Everything Ends Up Downstream

Student(s):Lindsay Dunsing
Grade Level:Middle School (grades 6-8, ages 11-14)
GLOBE Teacher(s):Roger Glenn Rose
Report Type(s):Standard Research Report, U.S. Student Research Symposia (SRS)
Protocols:Clouds, Air Temperature, Barometric Pressure, Relative Humidity, pH, Water Temperature, Dissolved Oxygen, Nitrates, Conductivity, Alkalinity, Water Transparency
Presentation Video: View Video
Presentation Poster: View Document
Date Submitted:06/17/2020
Student at river

View Research Report

This project is the result of an investigation using GLOBE protocols to analyze the water quality of Long Creek before and after is passes through Alpena, Arkansas. It is predicted that the Long Creek water samples collected downstream from Alpena will have significantly higher levels of phosphates, nitrates, nitrites, ammonia, alkalinity, TDS (total dissolved solids), and EC (electrical conductivity), than the samples collected upstream from the town. It is also predicted that the downstream samples will have significantly lower levels of dissolved oxygen, pH, and transparency.
Long Creek water samples were collected at two similar locations upstream and downstream from Alpena, AR. Using the GLOBE protocols for Integrated Hydrology, samples were tested for temperature, phosphates, nitrates, nitrites, ammonia, alkalinity, TDS, EC, dissolved oxygen, pH, and transparency. 5 tests were conducted for each location.
Water Temperature: Location-A=10.0˚C, Location-B=9.98˚C, Water Transparency: Location-A=107.8cm, Location-B=80.6cm, EC: Location-A=162 µS/cm, Location-B=194.8 µS/cm, TDS: Location-A=77.2ppm, Location-B=99.6ppm,pH Location-A=7.96pH, Location-B=7.52pH, Dissolved Oxygen: Location-A=9.76mg/L, Location-B=9.8mg/L, Alkalinity: Location-A=73.6mg/L, Location-B=84mg/L, Nitrate: Location-A=2.58mg/L, Location-B=2.56mg/L, Phosphate: Location-A=0.2ppm, Location-B=0.45ppm, All of the tests for Nitrite and Ammonia showed 0.0 levels for each.
The hypothesis was mostly supported. The statistics t-Test showed a significant difference in Water Transparency, EC, TDS, pH, Alkalinity, and Phosphates. However, according to the t-Tests there was not a significant difference in Dissolved Oxygen. The samples downstream had the less desirable readings. In the future, the researcher would like to continue to test the locations for Long Creek to monitor them in the spring, summer, fall and adding more locations.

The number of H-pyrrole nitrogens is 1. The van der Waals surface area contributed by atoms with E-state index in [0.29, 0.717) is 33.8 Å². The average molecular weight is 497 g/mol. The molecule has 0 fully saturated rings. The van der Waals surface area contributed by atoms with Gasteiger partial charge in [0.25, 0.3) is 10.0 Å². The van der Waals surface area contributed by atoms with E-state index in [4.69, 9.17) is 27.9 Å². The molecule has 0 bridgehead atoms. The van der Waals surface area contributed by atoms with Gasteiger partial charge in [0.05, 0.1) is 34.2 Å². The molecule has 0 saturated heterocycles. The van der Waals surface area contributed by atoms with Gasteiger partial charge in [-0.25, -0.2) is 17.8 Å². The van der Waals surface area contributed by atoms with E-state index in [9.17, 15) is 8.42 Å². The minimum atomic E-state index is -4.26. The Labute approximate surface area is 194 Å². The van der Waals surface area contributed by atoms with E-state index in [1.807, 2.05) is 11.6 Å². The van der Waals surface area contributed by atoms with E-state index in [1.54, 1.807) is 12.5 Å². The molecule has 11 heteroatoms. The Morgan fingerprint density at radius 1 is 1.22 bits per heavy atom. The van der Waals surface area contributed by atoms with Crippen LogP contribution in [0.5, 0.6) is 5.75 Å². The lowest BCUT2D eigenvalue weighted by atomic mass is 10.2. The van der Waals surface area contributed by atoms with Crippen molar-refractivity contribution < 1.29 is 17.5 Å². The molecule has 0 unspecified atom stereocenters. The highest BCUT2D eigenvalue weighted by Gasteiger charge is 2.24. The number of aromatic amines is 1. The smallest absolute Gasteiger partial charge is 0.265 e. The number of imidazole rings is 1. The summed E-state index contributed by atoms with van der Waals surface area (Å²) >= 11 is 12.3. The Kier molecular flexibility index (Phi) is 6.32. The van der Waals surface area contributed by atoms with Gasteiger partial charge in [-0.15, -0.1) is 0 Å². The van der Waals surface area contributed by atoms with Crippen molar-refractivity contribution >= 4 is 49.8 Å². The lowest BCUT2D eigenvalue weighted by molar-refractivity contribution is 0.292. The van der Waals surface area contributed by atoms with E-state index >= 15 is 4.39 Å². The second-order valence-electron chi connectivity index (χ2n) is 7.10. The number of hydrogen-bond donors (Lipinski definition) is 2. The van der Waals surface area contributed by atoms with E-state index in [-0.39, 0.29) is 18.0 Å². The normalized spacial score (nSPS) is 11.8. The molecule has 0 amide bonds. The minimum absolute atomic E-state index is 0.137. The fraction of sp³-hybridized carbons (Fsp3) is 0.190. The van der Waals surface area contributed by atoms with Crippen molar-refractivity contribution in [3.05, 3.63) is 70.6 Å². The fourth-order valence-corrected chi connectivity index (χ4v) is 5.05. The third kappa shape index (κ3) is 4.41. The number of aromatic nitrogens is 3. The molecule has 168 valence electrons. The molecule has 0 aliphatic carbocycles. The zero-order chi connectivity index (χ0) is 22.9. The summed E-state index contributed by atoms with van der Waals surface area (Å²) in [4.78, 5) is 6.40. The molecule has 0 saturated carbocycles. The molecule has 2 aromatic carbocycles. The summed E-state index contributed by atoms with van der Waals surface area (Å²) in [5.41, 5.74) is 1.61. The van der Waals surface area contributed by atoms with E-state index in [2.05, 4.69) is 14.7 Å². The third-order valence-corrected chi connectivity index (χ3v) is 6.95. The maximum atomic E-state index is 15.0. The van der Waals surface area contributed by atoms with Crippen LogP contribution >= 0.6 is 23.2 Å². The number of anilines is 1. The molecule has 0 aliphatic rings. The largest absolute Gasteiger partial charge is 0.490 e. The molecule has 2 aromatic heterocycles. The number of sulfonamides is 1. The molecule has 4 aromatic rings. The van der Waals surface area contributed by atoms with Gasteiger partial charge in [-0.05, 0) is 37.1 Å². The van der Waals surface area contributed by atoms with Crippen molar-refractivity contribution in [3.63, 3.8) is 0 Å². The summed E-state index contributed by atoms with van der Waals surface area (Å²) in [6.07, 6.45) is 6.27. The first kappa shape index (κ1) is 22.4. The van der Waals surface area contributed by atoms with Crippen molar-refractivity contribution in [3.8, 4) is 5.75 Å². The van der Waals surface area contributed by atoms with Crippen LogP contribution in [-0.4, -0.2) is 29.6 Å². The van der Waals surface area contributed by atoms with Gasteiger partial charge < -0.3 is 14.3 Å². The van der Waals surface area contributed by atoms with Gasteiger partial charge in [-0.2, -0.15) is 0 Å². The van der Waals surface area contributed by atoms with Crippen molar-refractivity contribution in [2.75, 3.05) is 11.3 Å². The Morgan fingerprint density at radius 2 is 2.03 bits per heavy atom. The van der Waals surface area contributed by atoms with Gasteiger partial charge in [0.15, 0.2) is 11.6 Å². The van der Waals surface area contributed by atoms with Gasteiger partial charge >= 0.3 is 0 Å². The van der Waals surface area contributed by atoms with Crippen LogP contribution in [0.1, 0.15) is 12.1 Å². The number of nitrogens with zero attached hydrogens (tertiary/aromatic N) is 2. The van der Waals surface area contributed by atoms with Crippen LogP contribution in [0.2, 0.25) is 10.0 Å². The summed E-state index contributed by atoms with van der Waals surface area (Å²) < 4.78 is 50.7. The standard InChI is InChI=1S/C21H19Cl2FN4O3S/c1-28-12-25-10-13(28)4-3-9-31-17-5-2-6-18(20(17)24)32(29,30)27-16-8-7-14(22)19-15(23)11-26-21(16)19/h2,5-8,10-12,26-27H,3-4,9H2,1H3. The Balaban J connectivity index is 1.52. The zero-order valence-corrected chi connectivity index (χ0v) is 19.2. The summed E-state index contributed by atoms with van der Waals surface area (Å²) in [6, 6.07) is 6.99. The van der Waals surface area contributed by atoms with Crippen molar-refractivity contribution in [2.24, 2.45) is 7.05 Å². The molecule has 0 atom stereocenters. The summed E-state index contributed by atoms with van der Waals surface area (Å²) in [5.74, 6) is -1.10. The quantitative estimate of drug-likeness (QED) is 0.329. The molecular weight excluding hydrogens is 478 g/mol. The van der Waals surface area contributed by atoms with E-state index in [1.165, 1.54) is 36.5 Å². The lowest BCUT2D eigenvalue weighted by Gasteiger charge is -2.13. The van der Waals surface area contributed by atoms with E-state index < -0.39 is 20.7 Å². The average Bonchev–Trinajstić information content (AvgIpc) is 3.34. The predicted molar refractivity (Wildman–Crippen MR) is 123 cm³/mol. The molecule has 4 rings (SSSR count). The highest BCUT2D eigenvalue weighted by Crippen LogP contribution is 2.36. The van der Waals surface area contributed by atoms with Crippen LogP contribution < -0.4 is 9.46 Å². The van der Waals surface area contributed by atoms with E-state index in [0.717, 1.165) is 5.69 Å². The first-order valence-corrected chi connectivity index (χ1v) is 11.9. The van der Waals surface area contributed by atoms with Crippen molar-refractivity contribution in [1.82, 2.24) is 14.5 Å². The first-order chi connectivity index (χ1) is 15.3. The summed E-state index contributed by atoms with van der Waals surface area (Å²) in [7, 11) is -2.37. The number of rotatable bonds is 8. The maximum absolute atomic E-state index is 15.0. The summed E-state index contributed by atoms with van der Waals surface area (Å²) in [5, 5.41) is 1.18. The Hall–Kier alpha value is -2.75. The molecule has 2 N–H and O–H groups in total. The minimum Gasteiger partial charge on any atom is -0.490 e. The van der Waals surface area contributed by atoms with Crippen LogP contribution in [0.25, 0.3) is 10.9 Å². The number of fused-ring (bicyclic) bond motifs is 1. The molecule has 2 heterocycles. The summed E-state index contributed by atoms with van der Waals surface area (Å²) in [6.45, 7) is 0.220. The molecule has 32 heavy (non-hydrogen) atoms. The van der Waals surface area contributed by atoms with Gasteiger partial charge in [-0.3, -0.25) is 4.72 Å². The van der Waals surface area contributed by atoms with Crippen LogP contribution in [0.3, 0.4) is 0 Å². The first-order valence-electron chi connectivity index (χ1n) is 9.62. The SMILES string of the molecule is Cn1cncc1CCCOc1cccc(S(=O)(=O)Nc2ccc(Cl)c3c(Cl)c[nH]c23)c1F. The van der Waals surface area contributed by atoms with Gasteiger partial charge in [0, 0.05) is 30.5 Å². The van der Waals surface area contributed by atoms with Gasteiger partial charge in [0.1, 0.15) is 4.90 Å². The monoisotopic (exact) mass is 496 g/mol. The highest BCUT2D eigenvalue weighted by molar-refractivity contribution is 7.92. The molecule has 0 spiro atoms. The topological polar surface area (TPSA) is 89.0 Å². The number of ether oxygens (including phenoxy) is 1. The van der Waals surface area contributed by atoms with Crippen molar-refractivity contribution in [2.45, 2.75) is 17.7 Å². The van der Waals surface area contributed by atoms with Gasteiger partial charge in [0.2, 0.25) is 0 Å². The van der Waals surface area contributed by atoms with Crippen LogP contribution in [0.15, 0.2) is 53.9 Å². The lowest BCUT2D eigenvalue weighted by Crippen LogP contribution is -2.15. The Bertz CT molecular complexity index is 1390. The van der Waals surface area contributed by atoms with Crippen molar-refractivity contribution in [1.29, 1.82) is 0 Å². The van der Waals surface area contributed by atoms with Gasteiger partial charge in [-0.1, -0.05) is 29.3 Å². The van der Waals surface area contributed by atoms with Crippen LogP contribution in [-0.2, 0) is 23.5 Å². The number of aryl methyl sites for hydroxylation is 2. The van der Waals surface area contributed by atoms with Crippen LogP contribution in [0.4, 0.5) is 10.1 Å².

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From Dr. Dixon Butler (https://www.globe.gov/web/dixon.butler): What a wonderful project. You did considerable work to effectively test your hypothesis. Did you stabilize the DO concentration in the field before taking the samples to the lab? What activities in your town led to the changes you observed? I hope you will expand your project with more observations, taken in different seasons.

Posted on 7/1/20 5:03 PM.

Hello Lindsay, I am a geologist at the Arkansas Geological Survey and enjoy seeing the project in Arkansas. I think your project was very well done! Your graphs were easily understood and your text flowed nicely. This is a great opportunity to open up a discussion about our environment and especially locally in your own community, so well done. I like your suggestions about following up throughout the seasons because that is very important to explaining changes in results. I noticed your phosphate levels doubled at the downstream location. For future studies, I would recommend defining the reasons you might have changes in phosphate levels and total dissolved solids. Follow up with collecting a sample to see what your solids are in the water and go from there. Or try to figure out where the phosphate is coming from. Is it from the rocks? Or from farming or waste water? Excellent job!

Posted on 7/1/20 5:04 PM.

Hi Lindsay! My name is John Farver and I am a Geology Professor at Bowling Green State University who has done alot of research regarding water quality. Your project was really well done and I especially appreciated your video down at the stream showing how you made some of your measurements. I think your idea to extend the study to different times of the year, and especially different flow conditions, is a really good one. Things you might want to think about going forward are how large is Alpena, what types of industry might contribute to the stream and especially where were your sample sites relative to things like wastewater treatment facilities (sources of nutrients).I thought the graphs for your poster were well done and showed the results very well. Again, great job and I hope you continue with this type of research.

Posted on 7/1/20 5:04 PM.